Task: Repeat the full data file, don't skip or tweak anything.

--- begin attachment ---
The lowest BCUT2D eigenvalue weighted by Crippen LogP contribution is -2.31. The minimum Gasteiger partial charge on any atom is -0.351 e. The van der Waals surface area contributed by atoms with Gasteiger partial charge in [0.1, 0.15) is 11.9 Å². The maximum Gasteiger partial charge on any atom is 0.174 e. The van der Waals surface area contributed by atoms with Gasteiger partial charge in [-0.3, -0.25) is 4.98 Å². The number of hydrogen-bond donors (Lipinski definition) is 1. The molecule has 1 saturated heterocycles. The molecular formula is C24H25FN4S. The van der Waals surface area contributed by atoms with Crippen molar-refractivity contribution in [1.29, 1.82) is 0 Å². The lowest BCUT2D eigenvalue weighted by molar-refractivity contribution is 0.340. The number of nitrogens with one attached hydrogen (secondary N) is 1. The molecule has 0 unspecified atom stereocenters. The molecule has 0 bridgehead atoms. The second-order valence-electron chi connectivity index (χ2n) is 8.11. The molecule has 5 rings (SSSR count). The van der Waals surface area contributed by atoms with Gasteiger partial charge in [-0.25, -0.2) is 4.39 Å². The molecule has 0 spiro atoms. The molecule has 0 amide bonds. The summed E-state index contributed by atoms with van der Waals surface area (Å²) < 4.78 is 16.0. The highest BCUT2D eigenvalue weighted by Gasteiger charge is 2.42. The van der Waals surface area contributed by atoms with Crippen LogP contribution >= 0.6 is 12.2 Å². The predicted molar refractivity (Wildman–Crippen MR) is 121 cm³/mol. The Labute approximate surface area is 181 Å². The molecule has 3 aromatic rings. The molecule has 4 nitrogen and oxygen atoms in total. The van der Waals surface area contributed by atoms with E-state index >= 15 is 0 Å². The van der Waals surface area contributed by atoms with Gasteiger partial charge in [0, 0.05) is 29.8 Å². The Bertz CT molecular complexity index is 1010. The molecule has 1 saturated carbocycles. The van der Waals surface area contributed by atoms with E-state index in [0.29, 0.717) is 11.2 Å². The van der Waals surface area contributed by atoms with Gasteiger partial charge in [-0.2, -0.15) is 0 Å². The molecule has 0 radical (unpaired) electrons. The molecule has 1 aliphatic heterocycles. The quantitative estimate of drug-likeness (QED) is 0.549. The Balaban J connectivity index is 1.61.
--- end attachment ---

The lowest BCUT2D eigenvalue weighted by Crippen LogP contribution is -2.31. The minimum Gasteiger partial charge on any atom is -0.351 e. The van der Waals surface area contributed by atoms with Gasteiger partial charge in [0.1, 0.15) is 11.9 Å². The maximum Gasteiger partial charge on any atom is 0.174 e. The van der Waals surface area contributed by atoms with Gasteiger partial charge in [-0.3, -0.25) is 4.98 Å². The number of hydrogen-bond donors (Lipinski definition) is 1. The molecule has 1 saturated heterocycles. The molecular formula is C24H25FN4S. The van der Waals surface area contributed by atoms with Crippen molar-refractivity contribution in [1.29, 1.82) is 0 Å². The lowest BCUT2D eigenvalue weighted by molar-refractivity contribution is 0.340. The number of nitrogens with one attached hydrogen (secondary N) is 1. The molecule has 0 unspecified atom stereocenters. The molecule has 0 bridgehead atoms. The second-order valence-electron chi connectivity index (χ2n) is 8.11. The molecule has 5 rings (SSSR count). The van der Waals surface area contributed by atoms with Gasteiger partial charge in [-0.25, -0.2) is 4.39 Å². The molecule has 0 spiro atoms. The molecule has 0 amide bonds. The summed E-state index contributed by atoms with van der Waals surface area (Å²) < 4.78 is 16.0. The highest BCUT2D eigenvalue weighted by Gasteiger charge is 2.42. The van der Waals surface area contributed by atoms with Crippen LogP contribution >= 0.6 is 12.2 Å². The predicted molar refractivity (Wildman–Crippen MR) is 121 cm³/mol. The Labute approximate surface area is 181 Å². The molecule has 3 aromatic rings. The molecule has 4 nitrogen and oxygen atoms in total. The van der Waals surface area contributed by atoms with E-state index >= 15 is 0 Å². The van der Waals surface area contributed by atoms with Gasteiger partial charge in [0, 0.05) is 29.8 Å². The Bertz CT molecular complexity index is 1010. The molecule has 1 saturated carbocycles. The van der Waals surface area contributed by atoms with E-state index in [0.29, 0.717) is 11.2 Å². The van der Waals surface area contributed by atoms with Gasteiger partial charge in [-0.2, -0.15) is 0 Å². The molecule has 0 radical (unpaired) electrons. The molecule has 1 aliphatic heterocycles. The quantitative estimate of drug-likeness (QED) is 0.549. The Balaban J connectivity index is 1.61.